After receiving Lincoln's telegram, Burnside headed to the White House himself to investigate. The president told him that two generals who would remain anonymous had told him about his plans and the army's deteriorating condition. Burnside angrily protested that these officers, whoever they were, deserved to be court-martialed. General-in-Chief Henry Halleck (who was in the room just then) agreed. More importantly, Lincoln argued that there seemed to be a considerable disconnect between the commanding general and his subordinates. Burnside then requested a private discussion with the president, where he proceeded to denounce Secretary of War Edwin M. Stanton and General Halleck, arguing that "it would be for the good of the nation if both were replaced". He also added that none of his senior officers supported his plan for a midwinter offensive. Finally, the general said that the way things were going, he might as well resign both command of the Army of the Potomac and his commission and leave the military entirely.
Once Burnside left, Lincoln told Halleck that none of his generals were willing to cooperate with his plans, and he (Halleck) ought to go down to Fredericksburg himself and assess the situation. Halleck for his part had no advice to offer Burnside except to destroy the Confederate army while taking as little damage as possible. Lincoln also told the latter to reconsider resigning from the army.
Burnside revived his plan with changes. Instead of crossing the Rappahannock south of Fredericksburg, he initially planned to move upstream and cross at U.S. Ford, due north of the Chancellorsville crossroads.
The offensive began with a westward move on January 20, 1863, in unseasonably mild weather.
- Burnside, with a head start, altered his plan to aim at Banks' Ford, a closer, quicker crossing. At dawn of January 21, engineers would push five bridges across; after that, two grand divisions would be over the river in four hours. Meanwhile, another grand division would distract the Confederate troops by repeating the December crossing at Fredericksburg.
- During the night of the 20th, the rain began, and by the morning of the 21st, the earth was soaked and the river banks had the appearance of a quagmire. Already, fifteen pontoons were on the river, nearly spanning it, and five more were amply sufficient. Burnside began at once to bring up his artillery, which had the effect of making a perfect mortar bed. For a considerable area around the ford all day the men worked in the rain but to little purpose. Quite a number of cannon were advanced near the ford, but the 22nd only added to the storm, and the artillery, caissons and even wagons were swamped in the mud.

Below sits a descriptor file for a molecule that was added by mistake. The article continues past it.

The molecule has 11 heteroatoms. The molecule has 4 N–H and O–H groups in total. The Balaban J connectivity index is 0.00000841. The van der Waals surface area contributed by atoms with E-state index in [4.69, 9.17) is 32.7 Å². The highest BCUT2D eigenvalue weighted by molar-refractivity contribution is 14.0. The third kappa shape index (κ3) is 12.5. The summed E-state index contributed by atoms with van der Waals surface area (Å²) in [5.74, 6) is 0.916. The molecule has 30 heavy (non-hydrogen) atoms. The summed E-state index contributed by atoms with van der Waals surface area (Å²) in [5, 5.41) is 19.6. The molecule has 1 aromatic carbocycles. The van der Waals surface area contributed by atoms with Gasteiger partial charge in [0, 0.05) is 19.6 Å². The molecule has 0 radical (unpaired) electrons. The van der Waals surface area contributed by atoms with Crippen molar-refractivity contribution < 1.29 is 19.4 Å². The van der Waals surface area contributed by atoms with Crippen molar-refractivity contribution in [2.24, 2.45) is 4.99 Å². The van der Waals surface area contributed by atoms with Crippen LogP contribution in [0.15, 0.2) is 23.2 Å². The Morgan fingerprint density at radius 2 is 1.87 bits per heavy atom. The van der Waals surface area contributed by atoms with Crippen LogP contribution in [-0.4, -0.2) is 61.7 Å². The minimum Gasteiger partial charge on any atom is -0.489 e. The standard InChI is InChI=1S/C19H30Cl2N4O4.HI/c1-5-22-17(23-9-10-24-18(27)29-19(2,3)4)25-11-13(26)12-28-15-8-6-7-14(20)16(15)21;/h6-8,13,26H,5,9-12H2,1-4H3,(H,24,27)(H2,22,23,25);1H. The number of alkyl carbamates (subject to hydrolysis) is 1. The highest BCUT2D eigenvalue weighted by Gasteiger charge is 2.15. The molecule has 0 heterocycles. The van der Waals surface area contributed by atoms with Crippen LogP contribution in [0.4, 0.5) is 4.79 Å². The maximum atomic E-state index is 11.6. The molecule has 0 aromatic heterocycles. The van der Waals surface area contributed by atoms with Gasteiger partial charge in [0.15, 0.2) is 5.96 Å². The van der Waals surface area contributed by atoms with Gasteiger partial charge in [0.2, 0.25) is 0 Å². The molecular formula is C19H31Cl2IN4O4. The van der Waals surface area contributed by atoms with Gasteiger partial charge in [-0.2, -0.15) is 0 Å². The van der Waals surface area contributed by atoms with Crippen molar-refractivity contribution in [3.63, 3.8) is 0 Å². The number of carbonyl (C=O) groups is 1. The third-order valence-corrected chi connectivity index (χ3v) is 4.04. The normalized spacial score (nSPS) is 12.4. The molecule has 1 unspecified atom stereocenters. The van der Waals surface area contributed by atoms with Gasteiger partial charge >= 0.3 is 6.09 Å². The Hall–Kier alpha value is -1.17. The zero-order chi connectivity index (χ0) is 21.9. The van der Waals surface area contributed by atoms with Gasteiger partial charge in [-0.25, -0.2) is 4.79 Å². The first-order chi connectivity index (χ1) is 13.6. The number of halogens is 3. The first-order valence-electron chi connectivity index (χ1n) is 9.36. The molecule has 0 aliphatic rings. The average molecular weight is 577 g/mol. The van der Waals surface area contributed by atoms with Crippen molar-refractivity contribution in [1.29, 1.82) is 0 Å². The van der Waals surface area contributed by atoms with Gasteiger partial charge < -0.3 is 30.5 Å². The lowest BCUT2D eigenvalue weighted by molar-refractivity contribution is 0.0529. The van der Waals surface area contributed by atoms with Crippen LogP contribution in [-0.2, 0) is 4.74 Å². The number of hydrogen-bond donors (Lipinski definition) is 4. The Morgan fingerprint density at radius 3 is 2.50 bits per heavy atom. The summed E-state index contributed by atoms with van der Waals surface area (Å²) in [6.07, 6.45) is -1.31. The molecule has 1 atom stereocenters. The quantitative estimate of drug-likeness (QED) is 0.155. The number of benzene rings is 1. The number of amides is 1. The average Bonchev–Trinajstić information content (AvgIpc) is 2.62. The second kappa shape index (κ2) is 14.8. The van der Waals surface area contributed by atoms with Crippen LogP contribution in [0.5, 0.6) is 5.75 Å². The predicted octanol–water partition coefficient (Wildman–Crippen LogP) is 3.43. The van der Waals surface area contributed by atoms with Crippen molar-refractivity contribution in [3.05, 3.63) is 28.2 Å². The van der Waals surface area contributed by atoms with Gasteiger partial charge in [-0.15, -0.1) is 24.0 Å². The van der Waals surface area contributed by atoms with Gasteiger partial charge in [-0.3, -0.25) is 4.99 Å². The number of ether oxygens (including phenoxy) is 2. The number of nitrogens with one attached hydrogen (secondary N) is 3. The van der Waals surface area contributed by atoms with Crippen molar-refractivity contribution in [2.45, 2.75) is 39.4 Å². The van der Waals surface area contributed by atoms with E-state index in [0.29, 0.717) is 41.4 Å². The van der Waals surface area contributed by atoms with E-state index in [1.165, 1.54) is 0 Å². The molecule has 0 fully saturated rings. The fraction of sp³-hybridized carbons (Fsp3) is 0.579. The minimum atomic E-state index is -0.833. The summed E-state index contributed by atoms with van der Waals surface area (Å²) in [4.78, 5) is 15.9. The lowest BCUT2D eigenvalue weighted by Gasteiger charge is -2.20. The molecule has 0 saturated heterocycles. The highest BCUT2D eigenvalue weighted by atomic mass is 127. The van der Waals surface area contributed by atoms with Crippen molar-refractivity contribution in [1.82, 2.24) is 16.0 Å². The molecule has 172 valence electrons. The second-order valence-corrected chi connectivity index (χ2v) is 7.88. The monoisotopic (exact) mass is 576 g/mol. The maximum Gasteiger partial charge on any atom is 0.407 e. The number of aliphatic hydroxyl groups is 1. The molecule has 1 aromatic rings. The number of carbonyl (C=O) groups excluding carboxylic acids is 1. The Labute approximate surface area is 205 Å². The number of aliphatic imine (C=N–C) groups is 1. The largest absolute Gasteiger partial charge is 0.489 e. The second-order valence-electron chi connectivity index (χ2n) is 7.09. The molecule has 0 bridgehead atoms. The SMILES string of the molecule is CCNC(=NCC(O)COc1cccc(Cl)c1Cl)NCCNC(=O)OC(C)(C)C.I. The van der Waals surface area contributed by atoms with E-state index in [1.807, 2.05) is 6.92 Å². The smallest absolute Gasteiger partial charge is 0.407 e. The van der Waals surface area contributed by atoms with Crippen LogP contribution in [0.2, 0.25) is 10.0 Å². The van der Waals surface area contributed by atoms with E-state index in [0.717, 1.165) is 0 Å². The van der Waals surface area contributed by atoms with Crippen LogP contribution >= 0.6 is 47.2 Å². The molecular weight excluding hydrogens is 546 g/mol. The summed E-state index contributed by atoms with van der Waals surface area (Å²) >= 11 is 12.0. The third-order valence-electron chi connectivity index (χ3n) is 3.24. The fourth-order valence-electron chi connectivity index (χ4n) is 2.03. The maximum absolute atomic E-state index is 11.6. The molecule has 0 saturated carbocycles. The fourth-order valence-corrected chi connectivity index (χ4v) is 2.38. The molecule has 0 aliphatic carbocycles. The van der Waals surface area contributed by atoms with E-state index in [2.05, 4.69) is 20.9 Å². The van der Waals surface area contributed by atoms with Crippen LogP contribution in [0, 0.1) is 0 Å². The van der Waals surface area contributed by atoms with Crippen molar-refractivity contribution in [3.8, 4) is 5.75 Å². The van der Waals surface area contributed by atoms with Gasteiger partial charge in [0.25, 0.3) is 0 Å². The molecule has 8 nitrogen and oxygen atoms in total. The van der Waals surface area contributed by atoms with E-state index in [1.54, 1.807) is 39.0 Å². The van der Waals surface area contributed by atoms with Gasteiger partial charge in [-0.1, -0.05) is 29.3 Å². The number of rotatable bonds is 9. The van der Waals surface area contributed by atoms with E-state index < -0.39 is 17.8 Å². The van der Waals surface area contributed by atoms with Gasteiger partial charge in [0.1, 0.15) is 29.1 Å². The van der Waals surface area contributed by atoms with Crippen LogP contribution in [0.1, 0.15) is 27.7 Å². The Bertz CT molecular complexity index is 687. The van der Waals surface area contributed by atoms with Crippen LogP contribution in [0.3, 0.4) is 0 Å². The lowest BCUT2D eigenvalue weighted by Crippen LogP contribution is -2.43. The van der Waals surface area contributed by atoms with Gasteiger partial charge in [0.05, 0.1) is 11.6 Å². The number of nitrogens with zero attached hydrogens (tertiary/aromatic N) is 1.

- The storm had delayed Burnside's movements, giving Lee ample time to line the other shore with his army, though there was no attempt to interfere with his crossing except from the sharpshooters, who peppered away on all occasions. No doubt Lee was hoping Burnside would effect a crossing; with a swollen river in his rear, it would have been a sorry predicament for the Union Army indeed, but Burnside finally became resigned to his fate and gave the order for the army to retire to its quarters, and thus ended the famous mud march.
- Strength of the Army of the Potomac, Maj. Gen. Ambrose E. Burnside commanding, December 31, 1862: Official Records, Series I, Volume XXI, Part 1, page 924.
- Organization of the Army of the Potomac, Maj. Gen. Ambrose E. Burnside commanding, December 31, 1862: Official Records, Series I, Volume XXI, Part 1, pages 925-938.
- Boatner, p. 573.
- Furgurson p. 16
- Boatner, p. 409.
- Boatner, Mark Mayo, III. The Civil War Dictionary. New York: McKay, 1988. ISBN 0-8129-1726-X. First published 1959 by McKay.
- Furgurson, Ernest B. Chancellorsville 1863: The Souls of the Brave Vintage Books, 1992. ISBN 0-679-72831-7.
- Stine, James H. History of the Army of the Potomac Philadelphia, Pennsylvania: J. B. Rodgers Printing Co., 1892. ISBN ASIN: B004IN3KF2.
- U.S. War Department, The War of the Rebellion: a Compilation of the Official Records of the Union and Confederate Armies. Series 1, Vol. XXI, Part 1, and Vol. XIX, Part II, Washington, DC: U.S. Government Printing Office, 1880–1901.